Surround yourself with positive people who accept your illness. Do not allow friends or family to burden you with their negativity. Plan to do something fun everyday, even if it’s something simple like watching a favorite movie while curled up on your couch.

Laugh at the ridiculous things that are happening to your body. Try hard to retain your sense of humor throughout all the tests and treatments you endure. Focus on the funny side of life as much as possible.

Designate your house as the entertainment location for your friends, they cook the supper and clean up, you provide the space. That way you can join in the fun, remain in the comfort of your home and retire early if you need to. Caring friends will understand if you have to lie down and will be happy to spend whatever time they can with you.

Choose romantic partners wisely. A loving mate can be an inspiration. Don’t settle because you feel unworthy or somehow broken. No one is perfect. Having a wonderful support system behind you will ensure a higher quality of life.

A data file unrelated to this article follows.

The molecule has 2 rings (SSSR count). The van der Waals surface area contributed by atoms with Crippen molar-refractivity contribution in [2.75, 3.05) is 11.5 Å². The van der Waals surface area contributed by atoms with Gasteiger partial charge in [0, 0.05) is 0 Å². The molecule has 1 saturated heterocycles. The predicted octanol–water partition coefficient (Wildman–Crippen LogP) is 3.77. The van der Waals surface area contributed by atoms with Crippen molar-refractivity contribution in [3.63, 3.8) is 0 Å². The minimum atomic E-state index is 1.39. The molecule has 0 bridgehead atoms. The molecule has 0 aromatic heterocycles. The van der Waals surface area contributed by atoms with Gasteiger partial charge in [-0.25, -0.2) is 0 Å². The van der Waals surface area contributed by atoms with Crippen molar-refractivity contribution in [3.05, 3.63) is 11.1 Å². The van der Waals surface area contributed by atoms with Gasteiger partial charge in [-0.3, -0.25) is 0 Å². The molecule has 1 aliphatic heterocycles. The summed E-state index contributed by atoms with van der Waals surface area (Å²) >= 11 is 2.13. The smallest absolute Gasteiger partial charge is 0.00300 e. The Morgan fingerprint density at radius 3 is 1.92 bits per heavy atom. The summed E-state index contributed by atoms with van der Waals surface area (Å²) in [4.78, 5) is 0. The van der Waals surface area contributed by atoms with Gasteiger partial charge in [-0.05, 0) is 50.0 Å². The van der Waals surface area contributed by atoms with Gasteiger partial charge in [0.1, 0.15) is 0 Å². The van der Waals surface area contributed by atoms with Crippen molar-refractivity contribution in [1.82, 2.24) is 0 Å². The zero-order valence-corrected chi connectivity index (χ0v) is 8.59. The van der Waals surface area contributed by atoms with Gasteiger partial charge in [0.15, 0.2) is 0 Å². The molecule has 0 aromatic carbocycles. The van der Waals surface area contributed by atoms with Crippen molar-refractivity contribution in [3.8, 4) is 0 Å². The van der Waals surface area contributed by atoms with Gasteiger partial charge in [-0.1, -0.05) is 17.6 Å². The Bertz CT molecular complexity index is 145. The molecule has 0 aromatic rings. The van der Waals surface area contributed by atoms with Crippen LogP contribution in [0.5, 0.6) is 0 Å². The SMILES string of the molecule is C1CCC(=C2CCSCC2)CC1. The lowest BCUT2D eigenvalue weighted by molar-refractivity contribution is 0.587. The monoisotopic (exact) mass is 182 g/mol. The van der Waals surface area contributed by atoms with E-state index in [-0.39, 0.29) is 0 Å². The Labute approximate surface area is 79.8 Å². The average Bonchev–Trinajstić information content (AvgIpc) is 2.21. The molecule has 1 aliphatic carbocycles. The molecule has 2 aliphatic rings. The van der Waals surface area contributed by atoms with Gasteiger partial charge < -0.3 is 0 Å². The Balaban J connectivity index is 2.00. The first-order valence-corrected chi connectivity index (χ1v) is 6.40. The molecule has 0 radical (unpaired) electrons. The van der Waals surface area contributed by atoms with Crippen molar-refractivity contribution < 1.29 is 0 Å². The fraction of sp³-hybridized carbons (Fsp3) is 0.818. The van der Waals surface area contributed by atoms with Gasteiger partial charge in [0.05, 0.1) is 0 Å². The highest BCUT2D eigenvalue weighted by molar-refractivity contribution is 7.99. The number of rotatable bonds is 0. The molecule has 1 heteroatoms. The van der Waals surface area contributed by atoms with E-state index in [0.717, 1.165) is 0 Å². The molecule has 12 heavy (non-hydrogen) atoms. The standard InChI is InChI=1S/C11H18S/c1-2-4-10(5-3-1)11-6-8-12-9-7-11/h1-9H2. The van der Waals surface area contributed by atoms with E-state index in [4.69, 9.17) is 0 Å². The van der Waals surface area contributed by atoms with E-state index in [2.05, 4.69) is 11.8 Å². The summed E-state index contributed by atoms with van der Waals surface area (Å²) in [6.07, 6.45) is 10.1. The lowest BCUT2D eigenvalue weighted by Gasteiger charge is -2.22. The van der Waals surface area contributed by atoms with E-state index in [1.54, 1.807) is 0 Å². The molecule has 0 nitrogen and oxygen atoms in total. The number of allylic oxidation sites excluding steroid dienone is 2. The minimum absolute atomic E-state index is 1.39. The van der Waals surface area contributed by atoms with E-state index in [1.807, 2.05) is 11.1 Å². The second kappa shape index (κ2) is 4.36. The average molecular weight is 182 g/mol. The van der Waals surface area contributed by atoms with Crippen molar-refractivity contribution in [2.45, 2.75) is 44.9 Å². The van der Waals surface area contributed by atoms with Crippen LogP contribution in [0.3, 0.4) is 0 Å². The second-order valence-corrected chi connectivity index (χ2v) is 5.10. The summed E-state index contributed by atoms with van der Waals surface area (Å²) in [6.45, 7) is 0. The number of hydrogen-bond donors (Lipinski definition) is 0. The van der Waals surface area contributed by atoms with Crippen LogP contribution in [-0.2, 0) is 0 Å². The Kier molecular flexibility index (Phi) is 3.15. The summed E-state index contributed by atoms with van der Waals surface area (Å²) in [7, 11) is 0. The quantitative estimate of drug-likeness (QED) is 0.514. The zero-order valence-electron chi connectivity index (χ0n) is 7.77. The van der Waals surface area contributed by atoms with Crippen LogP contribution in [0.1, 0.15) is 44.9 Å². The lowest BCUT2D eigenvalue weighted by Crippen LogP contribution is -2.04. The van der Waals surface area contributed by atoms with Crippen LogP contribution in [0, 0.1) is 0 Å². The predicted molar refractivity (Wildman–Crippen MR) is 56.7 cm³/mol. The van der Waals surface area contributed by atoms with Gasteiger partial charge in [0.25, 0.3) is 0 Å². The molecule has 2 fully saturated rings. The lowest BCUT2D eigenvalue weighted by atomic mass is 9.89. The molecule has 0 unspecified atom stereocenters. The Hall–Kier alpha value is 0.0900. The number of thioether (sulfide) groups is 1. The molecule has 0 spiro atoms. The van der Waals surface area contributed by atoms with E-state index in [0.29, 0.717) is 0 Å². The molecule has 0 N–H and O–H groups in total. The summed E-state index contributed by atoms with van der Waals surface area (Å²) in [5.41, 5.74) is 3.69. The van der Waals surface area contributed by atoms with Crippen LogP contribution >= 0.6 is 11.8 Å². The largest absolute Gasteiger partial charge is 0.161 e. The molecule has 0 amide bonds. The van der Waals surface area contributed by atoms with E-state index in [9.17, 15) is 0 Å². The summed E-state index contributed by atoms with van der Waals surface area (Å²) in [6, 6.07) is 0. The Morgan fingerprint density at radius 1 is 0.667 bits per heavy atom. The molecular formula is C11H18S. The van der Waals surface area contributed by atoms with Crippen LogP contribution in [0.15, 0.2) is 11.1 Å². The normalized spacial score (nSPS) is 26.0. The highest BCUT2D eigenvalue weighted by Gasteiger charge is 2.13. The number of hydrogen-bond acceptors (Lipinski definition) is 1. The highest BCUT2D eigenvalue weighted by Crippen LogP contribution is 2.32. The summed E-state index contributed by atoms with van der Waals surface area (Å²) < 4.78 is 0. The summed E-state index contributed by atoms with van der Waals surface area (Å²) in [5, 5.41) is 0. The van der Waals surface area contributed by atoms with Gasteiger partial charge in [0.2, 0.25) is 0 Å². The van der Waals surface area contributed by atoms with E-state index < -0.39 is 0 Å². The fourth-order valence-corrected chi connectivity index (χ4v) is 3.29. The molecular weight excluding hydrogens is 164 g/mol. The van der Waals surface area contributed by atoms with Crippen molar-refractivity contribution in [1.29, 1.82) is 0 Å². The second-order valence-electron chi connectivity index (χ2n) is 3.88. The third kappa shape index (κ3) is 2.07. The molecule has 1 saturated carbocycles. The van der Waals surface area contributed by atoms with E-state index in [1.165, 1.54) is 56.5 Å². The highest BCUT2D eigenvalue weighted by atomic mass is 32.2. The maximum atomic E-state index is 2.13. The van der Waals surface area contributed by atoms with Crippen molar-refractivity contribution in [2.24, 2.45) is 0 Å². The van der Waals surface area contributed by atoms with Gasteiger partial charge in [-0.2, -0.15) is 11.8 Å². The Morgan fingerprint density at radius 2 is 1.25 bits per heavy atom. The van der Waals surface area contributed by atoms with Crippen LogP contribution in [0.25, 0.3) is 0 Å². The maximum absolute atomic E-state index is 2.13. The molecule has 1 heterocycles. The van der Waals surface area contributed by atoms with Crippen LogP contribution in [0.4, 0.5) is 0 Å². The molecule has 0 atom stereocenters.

Living well with a chronic illness is more about attitude than about what is happening physically. Learn to accept, let go, enjoy the small things and laugh out loud everyday. This will ensure your life is filled with light and love and more good days than bad.


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    • profile image


      4 years ago

      Wow, I'm so glad I found this article. I have fibromyalgia & chronic fatigue. It's been so discouraging defending myself from the hurtful comments and lack of validation I get from my husband. Your article is so inspiring to me. Gives me a path to follow thru all this. Thankyou for your wise words. I will keep this as one of my important tools to refer back to often. I hope there will be more....

    • Chef Jeff profile image